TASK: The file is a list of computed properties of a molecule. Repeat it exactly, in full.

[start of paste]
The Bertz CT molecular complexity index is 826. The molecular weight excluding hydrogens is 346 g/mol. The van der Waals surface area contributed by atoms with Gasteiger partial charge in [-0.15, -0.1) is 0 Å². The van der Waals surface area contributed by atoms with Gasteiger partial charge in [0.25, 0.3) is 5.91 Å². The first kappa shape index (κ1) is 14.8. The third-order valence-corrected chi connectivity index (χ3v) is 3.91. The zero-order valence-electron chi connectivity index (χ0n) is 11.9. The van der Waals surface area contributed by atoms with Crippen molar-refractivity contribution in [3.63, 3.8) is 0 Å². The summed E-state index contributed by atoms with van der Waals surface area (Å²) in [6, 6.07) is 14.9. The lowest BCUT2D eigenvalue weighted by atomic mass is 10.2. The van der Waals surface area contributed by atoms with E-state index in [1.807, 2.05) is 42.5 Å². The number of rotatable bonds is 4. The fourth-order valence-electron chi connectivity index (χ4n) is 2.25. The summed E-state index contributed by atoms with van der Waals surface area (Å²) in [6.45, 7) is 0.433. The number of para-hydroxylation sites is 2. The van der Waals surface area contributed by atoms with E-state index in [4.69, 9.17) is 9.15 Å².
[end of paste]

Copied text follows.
The Bertz CT molecular complexity index is 826. The molecular weight excluding hydrogens is 346 g/mol. The van der Waals surface area contributed by atoms with Gasteiger partial charge in [-0.15, -0.1) is 0 Å². The van der Waals surface area contributed by atoms with Gasteiger partial charge in [0.25, 0.3) is 5.91 Å². The first kappa shape index (κ1) is 14.8. The third-order valence-corrected chi connectivity index (χ3v) is 3.91. The zero-order valence-electron chi connectivity index (χ0n) is 11.9. The van der Waals surface area contributed by atoms with Crippen molar-refractivity contribution in [3.63, 3.8) is 0 Å². The summed E-state index contributed by atoms with van der Waals surface area (Å²) in [6, 6.07) is 14.9. The lowest BCUT2D eigenvalue weighted by atomic mass is 10.2. The van der Waals surface area contributed by atoms with E-state index in [1.807, 2.05) is 42.5 Å². The number of rotatable bonds is 4. The fourth-order valence-electron chi connectivity index (χ4n) is 2.25. The summed E-state index contributed by atoms with van der Waals surface area (Å²) in [6.45, 7) is 0.433. The number of para-hydroxylation sites is 2. The van der Waals surface area contributed by atoms with E-state index in [4.69, 9.17) is 9.15 Å².